3) Those That Remained - these are powerful beings who have reigned immortal since you were sealed away. Scenarios will need to be specifically designed with these new government and leader types in order for them to appear, greatly shifting the balance of power on the map. Those That Remained function differently in regards to clues and awareness than other leaders, possibly hiding clues as they emerge in order to make best use of the knowledge of your return. Each was once loyal to a different Old One. Those loyalties may remain strong or their resolve may have softened with untold centuries of ruling as absolute kings.


8. When people think of Lovecraftian horrors, generally they assume a near-modern day setting. We're interested to know why you decided to do a medieval spin on it.


The Lovecraft mythos has some of the coolest and most insidious demons and rituals and just an evil "feel" involved with it, so you'll be able to see the inspiration there, but we wanted the world itself to feel more traditional fantasy. Our primary influence for mechanics was not Cthulhu, even if he has the theme of the game gripped firmly in his tentacles, but the more traditional manipulators of fantasy literature like Sauron or The Dark One from the Wheel of Time series.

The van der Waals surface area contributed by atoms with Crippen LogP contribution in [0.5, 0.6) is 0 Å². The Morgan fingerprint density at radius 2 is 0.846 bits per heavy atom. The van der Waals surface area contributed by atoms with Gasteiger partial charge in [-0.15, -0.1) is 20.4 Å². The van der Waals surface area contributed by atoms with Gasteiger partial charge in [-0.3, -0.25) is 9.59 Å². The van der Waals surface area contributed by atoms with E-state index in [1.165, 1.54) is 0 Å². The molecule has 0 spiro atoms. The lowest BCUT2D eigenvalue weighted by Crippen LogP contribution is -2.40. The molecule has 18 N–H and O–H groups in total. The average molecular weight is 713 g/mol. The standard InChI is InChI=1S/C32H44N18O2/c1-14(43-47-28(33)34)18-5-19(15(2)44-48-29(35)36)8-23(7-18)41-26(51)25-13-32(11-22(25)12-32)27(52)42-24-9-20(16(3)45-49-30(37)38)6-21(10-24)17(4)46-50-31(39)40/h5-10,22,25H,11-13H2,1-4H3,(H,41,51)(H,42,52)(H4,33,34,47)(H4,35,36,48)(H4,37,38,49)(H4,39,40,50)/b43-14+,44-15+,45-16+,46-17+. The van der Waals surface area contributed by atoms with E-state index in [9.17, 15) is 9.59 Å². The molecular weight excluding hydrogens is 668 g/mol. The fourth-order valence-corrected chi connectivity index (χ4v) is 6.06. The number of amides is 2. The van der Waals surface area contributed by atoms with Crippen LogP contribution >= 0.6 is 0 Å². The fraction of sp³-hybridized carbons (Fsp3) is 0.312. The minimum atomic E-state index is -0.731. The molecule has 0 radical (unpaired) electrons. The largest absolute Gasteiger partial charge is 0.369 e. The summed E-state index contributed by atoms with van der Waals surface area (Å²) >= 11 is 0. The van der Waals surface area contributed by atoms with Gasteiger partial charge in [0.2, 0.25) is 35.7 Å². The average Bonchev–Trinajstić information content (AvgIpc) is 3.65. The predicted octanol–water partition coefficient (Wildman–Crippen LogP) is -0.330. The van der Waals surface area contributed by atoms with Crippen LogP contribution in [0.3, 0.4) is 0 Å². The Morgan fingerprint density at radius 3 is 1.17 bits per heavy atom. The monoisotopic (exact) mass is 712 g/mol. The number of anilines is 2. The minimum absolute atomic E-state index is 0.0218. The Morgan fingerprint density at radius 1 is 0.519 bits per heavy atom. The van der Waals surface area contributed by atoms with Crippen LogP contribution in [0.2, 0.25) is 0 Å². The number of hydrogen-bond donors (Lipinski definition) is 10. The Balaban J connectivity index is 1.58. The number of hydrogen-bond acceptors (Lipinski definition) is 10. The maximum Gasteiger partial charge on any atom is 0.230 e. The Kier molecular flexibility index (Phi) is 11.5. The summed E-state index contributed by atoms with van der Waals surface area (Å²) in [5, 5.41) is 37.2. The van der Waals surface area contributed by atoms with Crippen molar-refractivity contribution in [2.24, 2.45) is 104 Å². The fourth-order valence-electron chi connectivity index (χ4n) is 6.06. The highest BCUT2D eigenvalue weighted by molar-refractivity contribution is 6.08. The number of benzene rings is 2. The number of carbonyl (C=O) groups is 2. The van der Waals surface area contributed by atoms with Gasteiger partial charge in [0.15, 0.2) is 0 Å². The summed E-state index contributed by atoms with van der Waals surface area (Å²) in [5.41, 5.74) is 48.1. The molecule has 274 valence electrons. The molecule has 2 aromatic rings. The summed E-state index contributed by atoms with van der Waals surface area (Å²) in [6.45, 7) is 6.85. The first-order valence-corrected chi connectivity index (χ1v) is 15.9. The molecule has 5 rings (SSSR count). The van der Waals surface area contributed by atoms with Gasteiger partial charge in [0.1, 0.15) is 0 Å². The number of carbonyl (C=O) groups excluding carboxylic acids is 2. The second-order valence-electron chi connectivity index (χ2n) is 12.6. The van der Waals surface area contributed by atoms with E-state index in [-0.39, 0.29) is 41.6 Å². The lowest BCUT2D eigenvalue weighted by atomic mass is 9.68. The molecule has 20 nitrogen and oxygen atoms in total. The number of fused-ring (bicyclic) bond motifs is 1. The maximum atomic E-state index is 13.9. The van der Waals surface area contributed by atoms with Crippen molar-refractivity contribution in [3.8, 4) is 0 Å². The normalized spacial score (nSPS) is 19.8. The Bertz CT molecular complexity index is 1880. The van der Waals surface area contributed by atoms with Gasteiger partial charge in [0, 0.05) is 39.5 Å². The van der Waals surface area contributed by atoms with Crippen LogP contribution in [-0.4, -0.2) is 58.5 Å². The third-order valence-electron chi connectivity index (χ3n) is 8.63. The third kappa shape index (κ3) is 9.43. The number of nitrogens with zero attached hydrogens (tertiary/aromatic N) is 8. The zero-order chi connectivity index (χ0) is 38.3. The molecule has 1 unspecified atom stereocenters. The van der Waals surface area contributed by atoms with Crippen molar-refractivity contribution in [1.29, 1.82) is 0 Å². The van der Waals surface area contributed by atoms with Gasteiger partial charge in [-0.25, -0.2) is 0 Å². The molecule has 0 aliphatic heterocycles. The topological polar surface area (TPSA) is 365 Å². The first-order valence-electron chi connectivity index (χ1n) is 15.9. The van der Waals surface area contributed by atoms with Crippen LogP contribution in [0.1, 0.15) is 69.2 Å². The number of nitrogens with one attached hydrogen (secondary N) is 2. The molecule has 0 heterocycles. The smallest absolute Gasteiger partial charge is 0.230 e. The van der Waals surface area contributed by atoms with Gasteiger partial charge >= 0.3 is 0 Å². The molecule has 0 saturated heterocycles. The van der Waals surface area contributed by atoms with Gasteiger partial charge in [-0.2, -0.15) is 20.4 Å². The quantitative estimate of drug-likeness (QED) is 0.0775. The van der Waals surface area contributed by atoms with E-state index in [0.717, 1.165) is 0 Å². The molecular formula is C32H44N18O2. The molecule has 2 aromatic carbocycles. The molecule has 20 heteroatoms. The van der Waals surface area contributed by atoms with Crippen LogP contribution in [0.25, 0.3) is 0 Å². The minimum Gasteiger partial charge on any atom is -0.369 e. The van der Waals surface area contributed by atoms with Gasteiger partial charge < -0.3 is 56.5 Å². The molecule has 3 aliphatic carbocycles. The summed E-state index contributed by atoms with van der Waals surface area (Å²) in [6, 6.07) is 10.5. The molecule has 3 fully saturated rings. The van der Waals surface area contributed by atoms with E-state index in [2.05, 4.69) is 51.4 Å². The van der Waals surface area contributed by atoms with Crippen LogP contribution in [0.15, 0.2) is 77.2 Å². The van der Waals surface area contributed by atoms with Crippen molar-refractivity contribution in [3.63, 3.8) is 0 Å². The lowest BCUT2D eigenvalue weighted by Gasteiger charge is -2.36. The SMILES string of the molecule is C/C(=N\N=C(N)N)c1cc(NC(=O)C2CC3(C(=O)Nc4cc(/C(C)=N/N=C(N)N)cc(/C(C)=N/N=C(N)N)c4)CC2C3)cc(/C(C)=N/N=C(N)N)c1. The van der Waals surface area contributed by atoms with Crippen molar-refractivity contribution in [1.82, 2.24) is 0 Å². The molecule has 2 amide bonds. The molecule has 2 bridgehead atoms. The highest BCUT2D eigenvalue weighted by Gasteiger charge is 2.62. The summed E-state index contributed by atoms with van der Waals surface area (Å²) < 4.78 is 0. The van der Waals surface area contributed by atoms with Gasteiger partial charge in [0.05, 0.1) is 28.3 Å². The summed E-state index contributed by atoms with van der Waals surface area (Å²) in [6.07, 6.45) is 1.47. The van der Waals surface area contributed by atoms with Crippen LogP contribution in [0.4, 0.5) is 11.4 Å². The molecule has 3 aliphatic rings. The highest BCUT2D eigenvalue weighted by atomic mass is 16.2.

9. How has your experience with Kickstarter been?

Kickstarter in general has been super positive for us, though its been pretty much a full time job since we launched our campaign. We were a bit too optimistic entering into the KS campaign, thinking we could still handle development tasks while also marketing and responding to the community. This has absolutely not been the case - Kickstarter is your life for the month it is running.

I think crowdsourcing in general is great for indie developers but I think it comes with a large amount of responsibility too.

We made sure we had some very clearly defined goals and intention for the money we were trying to raise. We asked for a relatively modest amount, and we've been as transparent and responsive as possible to our backers and potential backers.


We'd like to thank King Dinosaur Games once again for taking the time to answer our questions. They have already reached their initial goal for the Kickstarter, but they've got stretchgoals, the most interesting of which is a procedurally generated scenario. You can check out their Kickstarter here.